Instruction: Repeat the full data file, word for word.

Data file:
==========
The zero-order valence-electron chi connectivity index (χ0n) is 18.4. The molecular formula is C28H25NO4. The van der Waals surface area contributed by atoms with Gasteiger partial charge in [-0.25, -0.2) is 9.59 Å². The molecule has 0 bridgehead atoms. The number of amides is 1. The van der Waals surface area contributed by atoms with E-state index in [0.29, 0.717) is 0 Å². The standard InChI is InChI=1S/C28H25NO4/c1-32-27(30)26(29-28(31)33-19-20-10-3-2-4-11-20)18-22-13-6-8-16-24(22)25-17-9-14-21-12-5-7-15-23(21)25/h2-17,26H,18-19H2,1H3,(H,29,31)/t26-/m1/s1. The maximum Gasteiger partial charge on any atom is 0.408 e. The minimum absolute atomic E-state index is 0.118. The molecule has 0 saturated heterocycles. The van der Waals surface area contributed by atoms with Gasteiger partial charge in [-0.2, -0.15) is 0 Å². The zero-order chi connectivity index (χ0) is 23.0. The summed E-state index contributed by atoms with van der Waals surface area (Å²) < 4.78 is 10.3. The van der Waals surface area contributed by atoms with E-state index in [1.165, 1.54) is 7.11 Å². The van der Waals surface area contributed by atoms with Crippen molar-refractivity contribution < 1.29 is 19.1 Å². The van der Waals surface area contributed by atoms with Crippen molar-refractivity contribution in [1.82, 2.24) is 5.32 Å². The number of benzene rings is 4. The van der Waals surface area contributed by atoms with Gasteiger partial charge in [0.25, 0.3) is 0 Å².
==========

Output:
The zero-order valence-electron chi connectivity index (χ0n) is 18.4. The molecular formula is C28H25NO4. The van der Waals surface area contributed by atoms with Gasteiger partial charge in [-0.25, -0.2) is 9.59 Å². The molecule has 0 bridgehead atoms. The number of amides is 1. The van der Waals surface area contributed by atoms with E-state index in [0.29, 0.717) is 0 Å². The standard InChI is InChI=1S/C28H25NO4/c1-32-27(30)26(29-28(31)33-19-20-10-3-2-4-11-20)18-22-13-6-8-16-24(22)25-17-9-14-21-12-5-7-15-23(21)25/h2-17,26H,18-19H2,1H3,(H,29,31)/t26-/m1/s1. The maximum Gasteiger partial charge on any atom is 0.408 e. The minimum absolute atomic E-state index is 0.118. The molecule has 0 saturated heterocycles. The van der Waals surface area contributed by atoms with Gasteiger partial charge in [-0.2, -0.15) is 0 Å². The zero-order chi connectivity index (χ0) is 23.0. The summed E-state index contributed by atoms with van der Waals surface area (Å²) < 4.78 is 10.3. The van der Waals surface area contributed by atoms with E-state index in [1.165, 1.54) is 7.11 Å². The van der Waals surface area contributed by atoms with Crippen molar-refractivity contribution < 1.29 is 19.1 Å². The van der Waals surface area contributed by atoms with Crippen molar-refractivity contribution in [1.82, 2.24) is 5.32 Å². The number of benzene rings is 4. The van der Waals surface area contributed by atoms with Gasteiger partial charge in [0.25, 0.3) is 0 Å².